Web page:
More detailed information on Management of Temporary Works is also available. 

**************************

 

TEMPORARY WORKS – HSE FREQUENTLY ASKED QUESTIONS

 

What are permanent works?

Permanent works are the parts of a construction project that will be used and remain in position for a long time – e.g. 60 years. This includes buildings and structures such as bridges, roads, retaining walls, etc. The construction of most types of permanent works will require the use of some form of temporary works.

What are temporary works?

Temporary works (TW) are the parts of a construction project that are needed to enable the permanent works to be built. Usually the TW are removed after use – e.g. access scaffolds, props, shoring, excavation support, falsework and formwork, etc. Sometimes the TW is incorporated into the permanent works – e.g. haul road foundations and crane or piling platforms may be used for hardstanding or road foundations.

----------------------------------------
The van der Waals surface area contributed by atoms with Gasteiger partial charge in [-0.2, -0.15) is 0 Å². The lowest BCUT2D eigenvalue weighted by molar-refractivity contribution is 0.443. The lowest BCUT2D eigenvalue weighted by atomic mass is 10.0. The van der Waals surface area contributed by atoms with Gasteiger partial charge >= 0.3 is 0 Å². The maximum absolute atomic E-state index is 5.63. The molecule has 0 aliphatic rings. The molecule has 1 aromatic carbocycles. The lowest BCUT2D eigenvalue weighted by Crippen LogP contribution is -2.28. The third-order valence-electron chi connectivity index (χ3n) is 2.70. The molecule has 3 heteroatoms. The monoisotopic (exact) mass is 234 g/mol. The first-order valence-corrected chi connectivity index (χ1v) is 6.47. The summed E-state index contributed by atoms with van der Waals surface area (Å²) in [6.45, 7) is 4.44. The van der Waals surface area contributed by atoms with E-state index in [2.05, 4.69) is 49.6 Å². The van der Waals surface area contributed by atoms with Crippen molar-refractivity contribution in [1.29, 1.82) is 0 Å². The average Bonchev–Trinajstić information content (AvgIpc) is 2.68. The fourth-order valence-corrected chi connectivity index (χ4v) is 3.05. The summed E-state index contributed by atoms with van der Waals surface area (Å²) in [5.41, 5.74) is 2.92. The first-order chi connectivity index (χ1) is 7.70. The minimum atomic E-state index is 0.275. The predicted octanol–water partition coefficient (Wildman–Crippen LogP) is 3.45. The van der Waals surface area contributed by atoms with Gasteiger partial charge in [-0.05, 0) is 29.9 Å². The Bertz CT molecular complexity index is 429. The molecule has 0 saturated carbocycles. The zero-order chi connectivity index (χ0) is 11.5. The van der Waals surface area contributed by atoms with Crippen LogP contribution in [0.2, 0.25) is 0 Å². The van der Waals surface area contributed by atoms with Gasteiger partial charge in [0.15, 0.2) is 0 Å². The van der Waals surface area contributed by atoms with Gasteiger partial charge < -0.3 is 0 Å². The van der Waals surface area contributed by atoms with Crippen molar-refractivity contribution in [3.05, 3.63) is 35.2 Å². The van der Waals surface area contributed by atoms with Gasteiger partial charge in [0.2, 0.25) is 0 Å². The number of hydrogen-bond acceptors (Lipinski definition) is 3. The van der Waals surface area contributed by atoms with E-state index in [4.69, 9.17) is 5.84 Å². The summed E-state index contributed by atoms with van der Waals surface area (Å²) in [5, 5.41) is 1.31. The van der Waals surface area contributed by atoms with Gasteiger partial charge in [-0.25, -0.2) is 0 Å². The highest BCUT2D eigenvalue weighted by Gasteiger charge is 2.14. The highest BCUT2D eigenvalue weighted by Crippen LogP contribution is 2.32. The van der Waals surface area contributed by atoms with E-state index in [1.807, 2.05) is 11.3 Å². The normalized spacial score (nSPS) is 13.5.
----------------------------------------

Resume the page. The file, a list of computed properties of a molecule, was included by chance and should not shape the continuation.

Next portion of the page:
Are temporary works different to permanent works?

It is very important that the same degree of care and attention is given to the design and construction of temporary works (TW) as to the design and construction of the permanent works. As TW may be in place for only a short while there is a tendency to assume they are less important. This is incorrect. Lack of care with design, selection, assembly, etc leaves TW liable to fail or collapse. This places people at risk of injury and can cause the project to be delayed.

Can I organise the temporary works myself?